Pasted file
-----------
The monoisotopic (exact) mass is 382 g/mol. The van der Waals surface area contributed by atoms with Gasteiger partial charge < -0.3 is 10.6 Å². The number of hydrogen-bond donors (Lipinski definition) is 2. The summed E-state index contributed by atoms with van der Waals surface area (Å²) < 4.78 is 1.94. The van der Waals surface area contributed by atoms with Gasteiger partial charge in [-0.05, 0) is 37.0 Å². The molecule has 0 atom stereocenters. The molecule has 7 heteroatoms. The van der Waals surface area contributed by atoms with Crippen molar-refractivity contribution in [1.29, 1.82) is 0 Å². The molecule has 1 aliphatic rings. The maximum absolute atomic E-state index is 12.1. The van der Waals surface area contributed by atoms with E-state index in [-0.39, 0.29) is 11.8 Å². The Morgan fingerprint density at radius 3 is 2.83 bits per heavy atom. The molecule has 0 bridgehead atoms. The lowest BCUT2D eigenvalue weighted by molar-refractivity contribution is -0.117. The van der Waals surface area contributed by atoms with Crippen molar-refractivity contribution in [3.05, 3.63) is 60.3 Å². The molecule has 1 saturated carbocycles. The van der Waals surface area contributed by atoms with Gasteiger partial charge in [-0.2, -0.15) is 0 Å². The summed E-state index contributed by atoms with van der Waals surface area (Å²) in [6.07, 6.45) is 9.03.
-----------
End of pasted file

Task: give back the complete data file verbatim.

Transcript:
The monoisotopic (exact) mass is 382 g/mol. The van der Waals surface area contributed by atoms with Gasteiger partial charge < -0.3 is 10.6 Å². The number of hydrogen-bond donors (Lipinski definition) is 2. The summed E-state index contributed by atoms with van der Waals surface area (Å²) < 4.78 is 1.94. The van der Waals surface area contributed by atoms with Gasteiger partial charge in [-0.05, 0) is 37.0 Å². The molecule has 0 atom stereocenters. The molecule has 7 heteroatoms. The van der Waals surface area contributed by atoms with Crippen molar-refractivity contribution in [1.29, 1.82) is 0 Å². The molecule has 1 aliphatic rings. The maximum absolute atomic E-state index is 12.1. The van der Waals surface area contributed by atoms with E-state index in [-0.39, 0.29) is 11.8 Å². The Morgan fingerprint density at radius 3 is 2.83 bits per heavy atom. The molecule has 0 bridgehead atoms. The lowest BCUT2D eigenvalue weighted by molar-refractivity contribution is -0.117. The van der Waals surface area contributed by atoms with Crippen molar-refractivity contribution in [3.05, 3.63) is 60.3 Å². The molecule has 1 saturated carbocycles. The van der Waals surface area contributed by atoms with Gasteiger partial charge in [-0.2, -0.15) is 0 Å². The summed E-state index contributed by atoms with van der Waals surface area (Å²) in [6.07, 6.45) is 9.03.